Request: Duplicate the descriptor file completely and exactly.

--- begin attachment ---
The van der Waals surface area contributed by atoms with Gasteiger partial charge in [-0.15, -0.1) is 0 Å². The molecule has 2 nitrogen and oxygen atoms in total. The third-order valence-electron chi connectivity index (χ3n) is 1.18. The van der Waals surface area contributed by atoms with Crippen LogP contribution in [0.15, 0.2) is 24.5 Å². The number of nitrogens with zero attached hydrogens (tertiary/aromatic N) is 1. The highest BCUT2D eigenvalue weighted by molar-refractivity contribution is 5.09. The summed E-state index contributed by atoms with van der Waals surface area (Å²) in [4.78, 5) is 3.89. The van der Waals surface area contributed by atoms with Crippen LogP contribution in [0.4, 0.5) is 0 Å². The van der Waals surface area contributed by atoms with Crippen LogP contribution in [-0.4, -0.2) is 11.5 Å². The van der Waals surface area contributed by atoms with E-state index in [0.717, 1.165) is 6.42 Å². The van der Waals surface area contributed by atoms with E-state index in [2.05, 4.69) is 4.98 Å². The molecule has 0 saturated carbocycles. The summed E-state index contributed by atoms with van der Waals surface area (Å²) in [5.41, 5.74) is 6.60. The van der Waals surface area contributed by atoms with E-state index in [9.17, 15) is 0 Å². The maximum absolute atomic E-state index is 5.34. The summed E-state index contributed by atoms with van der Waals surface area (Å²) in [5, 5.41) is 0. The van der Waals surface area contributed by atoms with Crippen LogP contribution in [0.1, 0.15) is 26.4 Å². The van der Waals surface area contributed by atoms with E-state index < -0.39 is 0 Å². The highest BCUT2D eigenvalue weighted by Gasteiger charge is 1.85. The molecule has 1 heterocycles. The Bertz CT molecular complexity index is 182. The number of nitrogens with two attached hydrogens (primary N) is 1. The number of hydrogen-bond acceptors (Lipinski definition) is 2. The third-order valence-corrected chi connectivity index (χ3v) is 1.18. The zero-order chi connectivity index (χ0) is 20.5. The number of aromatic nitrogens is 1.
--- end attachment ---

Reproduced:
The van der Waals surface area contributed by atoms with Gasteiger partial charge in [-0.15, -0.1) is 0 Å². The molecule has 2 nitrogen and oxygen atoms in total. The third-order valence-electron chi connectivity index (χ3n) is 1.18. The van der Waals surface area contributed by atoms with Crippen LogP contribution in [0.15, 0.2) is 24.5 Å². The number of nitrogens with zero attached hydrogens (tertiary/aromatic N) is 1. The highest BCUT2D eigenvalue weighted by molar-refractivity contribution is 5.09. The summed E-state index contributed by atoms with van der Waals surface area (Å²) in [4.78, 5) is 3.89. The van der Waals surface area contributed by atoms with Crippen LogP contribution in [0.4, 0.5) is 0 Å². The van der Waals surface area contributed by atoms with Crippen LogP contribution in [-0.4, -0.2) is 11.5 Å². The van der Waals surface area contributed by atoms with E-state index in [0.717, 1.165) is 6.42 Å². The van der Waals surface area contributed by atoms with E-state index in [2.05, 4.69) is 4.98 Å². The molecule has 0 saturated carbocycles. The summed E-state index contributed by atoms with van der Waals surface area (Å²) in [5.41, 5.74) is 6.60. The van der Waals surface area contributed by atoms with E-state index in [9.17, 15) is 0 Å². The maximum absolute atomic E-state index is 5.34. The summed E-state index contributed by atoms with van der Waals surface area (Å²) in [5, 5.41) is 0. The van der Waals surface area contributed by atoms with Crippen LogP contribution in [0.1, 0.15) is 26.4 Å². The van der Waals surface area contributed by atoms with E-state index < -0.39 is 0 Å². The highest BCUT2D eigenvalue weighted by Gasteiger charge is 1.85. The molecule has 1 heterocycles. The Bertz CT molecular complexity index is 182. The number of nitrogens with two attached hydrogens (primary N) is 1. The number of hydrogen-bond acceptors (Lipinski definition) is 2. The third-order valence-corrected chi connectivity index (χ3v) is 1.18. The zero-order chi connectivity index (χ0) is 20.5. The number of aromatic nitrogens is 1.